Click “Bulk Smush” Now to compress your Media Library images


That’s it for WP Smush! If you want more details on options like optimizing images outside of your Media Library, read our How to Optimize Images: A Practical Guide article.



Step 4) Install and activate WP Fastest Cache

On the sidebar, you’ll notice a new option called “WP Fastest Cache.”

a) Enable the following settings:

  • Cache System
    • Enable caching for faster delivery of pages.
  • Preload
    • Upon clicking this, you’ll get a popup telling you which pages to cache.
    • Check all of them and leave the “pages per minute” at 4 – click “OK”.
    • You may need to reduce this number if your hosting service complains.
WP Fastest Cache Preload Options


  • Logged-in Users
    • Ensures that if you’ve logged in, you see the actual state of your pages, not the cached versions.
  • Minify HTML*
    • Compresses HTML and reduces file size.
  • Minify CSS*
    • Compresses CSS and reduces file size.
  • Combine CSS*
    • Joins your CSS files into a single CSS resource, reducing number of HTTP requests.
  • Combine JS*
    • Joins your JavaScript files into a single JS resource, reducing number of HTTP requests.
  • Gzip
    • Further compress your pages to be smaller in file size and faster to download.
  • Browser Caching


WP Fastest Cache – All enabled settings


Click “Submit” when you’re done.


That’s it for the WP Fastest Cache settings!


Important notes

Minification and Combining

Minifying and combining HTML/CSS/JavaScript can break functionality in your website. Minification essentially goes through your scripts are removes extraneous data like comments, formatting, whitespace and other things that computers don’t need to read. Combining takes the contents of each individual script and aggregates them all into a single script.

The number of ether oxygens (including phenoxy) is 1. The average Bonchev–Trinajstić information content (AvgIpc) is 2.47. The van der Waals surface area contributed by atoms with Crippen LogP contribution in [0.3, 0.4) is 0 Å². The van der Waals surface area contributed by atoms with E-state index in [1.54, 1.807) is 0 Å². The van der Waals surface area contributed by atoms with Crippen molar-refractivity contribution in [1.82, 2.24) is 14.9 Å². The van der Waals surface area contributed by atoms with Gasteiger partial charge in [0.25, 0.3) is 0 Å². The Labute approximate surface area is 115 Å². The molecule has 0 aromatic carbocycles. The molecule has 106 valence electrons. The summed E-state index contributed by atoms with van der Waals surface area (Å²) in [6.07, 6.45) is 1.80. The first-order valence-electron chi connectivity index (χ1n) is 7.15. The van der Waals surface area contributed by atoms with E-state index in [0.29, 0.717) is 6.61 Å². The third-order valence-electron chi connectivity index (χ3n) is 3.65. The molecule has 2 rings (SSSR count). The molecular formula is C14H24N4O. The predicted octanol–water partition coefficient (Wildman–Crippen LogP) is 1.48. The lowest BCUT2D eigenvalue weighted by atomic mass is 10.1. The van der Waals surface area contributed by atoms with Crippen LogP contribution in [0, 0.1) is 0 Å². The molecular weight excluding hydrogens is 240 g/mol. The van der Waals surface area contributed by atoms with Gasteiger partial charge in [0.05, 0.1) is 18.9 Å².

Because these processes modify data, they sometimes break functionality due to coding typos, syntax errors, duplicate function names, etc.

Make sure to check your site functionality after enabling the minification/combining features. If you find things are broken, disable all minification/combining features, and re-enable them one-by-one to find which feature is causing the issue.

If your hosting environment supports HTTP/2, combination of scripts is not needed, as the HTTP/2 protocol supports multiplexing – essentially allowing multiple downloads using a single TCP connection (as to only 6 parallel connections in HTTP/1.x.)

Page Caching

Whenever you make major changes to the site, like adding a plugin or modifying the CSS/theme, its recommended to delete the cache and preload it again to ensure you’re serving the latest version of the site. You can find the option to delete the cache in WP Fastest Cache in the “Delete Cache” tab.

Delete your cache after major changes in theme or adding global plugins.


WP Fastest Cache will automatically preload the cache again after you’ve deleted it. New content like posts or pages do not require you to delete the cache.




Step 5) Analyze your site

Analyze your site again (via or with our plugin) and see the difference in performance!

You should see improvements in the following metrics:

  • Fully loaded time/Onload time
  • Total Page Size
  • Requests
  • PageSpeed/YSlow scores
    • Serve scaled images
    • Optimize images
    • Leverage browser caching
    • Minify CSS/HTML
    • Enable gzip compression
    • Make fewer HTTP requests

Your mileage may vary! Due to the varying nature of WordPress installations, plugin usage and hosting environments, you may not be able to considerably affect all of the above metrics. Things like third-party resources (Facebook widgets, YouTube embeds, etc) and ads can still heavily affect your score.




After testing and playing around with many similar plugins, we’ve found that the combination of WP Fastest Cache, image scaling and WP Smush provides the most effective and simplest way to improve the performance of your WordPress website.

Take a look at the difference in our test blog – Comparison here:

Before and after following our WordPress Optimization Guide


If you have a WordPress blog, slow or not, give this guide a try and improve your user’s experience!